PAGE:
With the advent of technology, the companies too are undergoing a major transformation as they need to adapt themselves to keep pace with the latest trends. To make this possible, they need to hire the right candidates who are adaptable and are ready to execute tasks at work right from the beginning. But, the poor quality of the higher education system in India prevents this situation to actualize. Today, only a fraction of the MBA graduates are actually employable.
The reason why so many Indians who graduate with an MBA are unemployable is that they aren’t industry ready. According to ASSOCHAM, barring a few top institutes most of India’s 5500 b-schools crank out poorly trained graduates. In fact, only 7% of the students who graduate from such colleges are employable and many remain unemployed or do jobs beneath their cognitive abilities.
With the ever-changing dynamic requirements of the corporate, the Indian higher education system too needs to update its curriculum and keep it sync with the industry demands. In fact, in most of the management schools the curriculum is still very theoretical without having any practical value. For example, some of the MBA colleges still teach VAT whereas the economy has now moved to the GST model.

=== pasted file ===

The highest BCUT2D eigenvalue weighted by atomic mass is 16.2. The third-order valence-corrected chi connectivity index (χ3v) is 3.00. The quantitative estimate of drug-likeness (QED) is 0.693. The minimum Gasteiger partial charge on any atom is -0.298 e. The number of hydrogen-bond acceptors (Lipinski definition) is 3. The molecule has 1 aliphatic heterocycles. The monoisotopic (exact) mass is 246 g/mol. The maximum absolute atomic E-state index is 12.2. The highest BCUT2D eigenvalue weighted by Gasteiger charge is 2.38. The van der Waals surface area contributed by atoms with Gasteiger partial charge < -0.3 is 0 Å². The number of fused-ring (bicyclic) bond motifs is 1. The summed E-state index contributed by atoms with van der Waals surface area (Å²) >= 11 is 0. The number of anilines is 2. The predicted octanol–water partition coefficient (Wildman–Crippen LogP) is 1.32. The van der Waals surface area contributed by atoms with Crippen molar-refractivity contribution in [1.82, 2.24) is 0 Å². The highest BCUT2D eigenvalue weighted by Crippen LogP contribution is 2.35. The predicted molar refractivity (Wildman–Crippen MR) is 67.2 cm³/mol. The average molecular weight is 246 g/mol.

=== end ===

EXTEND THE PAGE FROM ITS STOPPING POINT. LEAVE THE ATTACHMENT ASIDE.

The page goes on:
Employers today expect employees to be abreast with the modern day business environment. Such an understanding also includes knowledge of selling products and negotiating with vendors. When employees have such skills, they benefit and so do their employers. MBA graduates must also have skills that allow them to work in a corporate setting; this means they must have good interpersonal skills using which they can easily get along with others in their office and with their clients.
To resolve this issue, policymakers and industry leaders need to intervene and create a new education curriculum that is relevant to students in a technologically enabled world. It is because of the flaws in the education system, a large number of students aren’t employable. What is needed is a paradigm shift in education. Such a shift means teaching students skills that are practical and make them employable. To ensure that a curriculum remains relevant there is also a need for interaction between industry and academia.
The writer is COO and Co-founder, Sunstone Eduversity